Get over yourself…
Literally. Imagine that you’re looking down over yourself. Imagine you can see yourself struggling with your inner critic…
You can hear the internal negotiation…
- “This isn’t good enough.”
- “You’re not doing it right.”
- “You should give up.”
Now ask yourself, “What does my inner critic want?”
For most of us, it wants to protect us from failure and harm to our ego. The inner critic has a positive intention.
Keep digging until you have several positive intentions of your inner critic.
Now ask yourself, “What do I want?”
You probably want to express yourself and move people emotionally. You might even have professional songwriting goals that you need to meet.
Uncover all the positive intentions of both your inner critic and yourself.
Now ask yourself, “Where do we agree?”
Your inner critic is valuable and deserves to get what it wants. It shouldn’t have to give anything up to give you what you want.
The conflict between the two means that neither is getting what they want at the moment. And that’s the secret to making friends with your inner critic…
The inner critic needs to come out at the right moment. The right moment is never during the creative process. The creative process is YOUR time to create and generate ideas.
The right moment for the inner critic is the editing process.
So how will things be different next time your inner critic creates a conflict?
Simple. Remind your inner critic that it’s valuable and will get what it wants at the right time. It can come out after you’ve finished creating and collecting all the ideas for your song.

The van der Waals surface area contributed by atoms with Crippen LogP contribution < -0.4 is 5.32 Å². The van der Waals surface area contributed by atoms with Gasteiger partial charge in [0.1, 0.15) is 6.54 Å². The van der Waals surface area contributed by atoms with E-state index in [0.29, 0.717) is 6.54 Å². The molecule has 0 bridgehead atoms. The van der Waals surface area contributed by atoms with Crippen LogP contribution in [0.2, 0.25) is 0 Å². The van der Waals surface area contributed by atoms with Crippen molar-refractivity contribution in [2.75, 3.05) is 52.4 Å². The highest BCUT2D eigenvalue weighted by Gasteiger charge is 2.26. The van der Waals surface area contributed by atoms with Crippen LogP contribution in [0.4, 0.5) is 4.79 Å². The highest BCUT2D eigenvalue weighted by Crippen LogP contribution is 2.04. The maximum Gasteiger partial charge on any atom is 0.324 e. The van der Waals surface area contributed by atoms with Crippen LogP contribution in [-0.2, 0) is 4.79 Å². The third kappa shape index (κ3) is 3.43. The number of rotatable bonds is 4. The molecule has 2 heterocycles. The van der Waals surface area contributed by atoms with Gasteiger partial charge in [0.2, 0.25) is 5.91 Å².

Treating your inner critic as a separate self is the key to “getting over yourself” and getting back to work. Give your inner critic a job to do when the time is right and it will get what it wants and give you what you want.
Try it out next time you’re doing battle with your inner critic. For even more tips on working with your inner critic, check out this list.
Here are 5 immediate and easy ways to respond to your inner critic so that you can keep creating the life of your dreams.
But how do you go about silencing your “inner critic”? We’ve compiled some advice from BBC News readers – and a few well-known faces
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I consistently fight with my inner critic. Sometimes it serves me well and makes me try harder or go the extra mile, but some times it’s just damn frustrating.
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Here you are, minding your own business.
When I first started writing seriously, I burned everything I wrote because I was afraid of anyone reading it.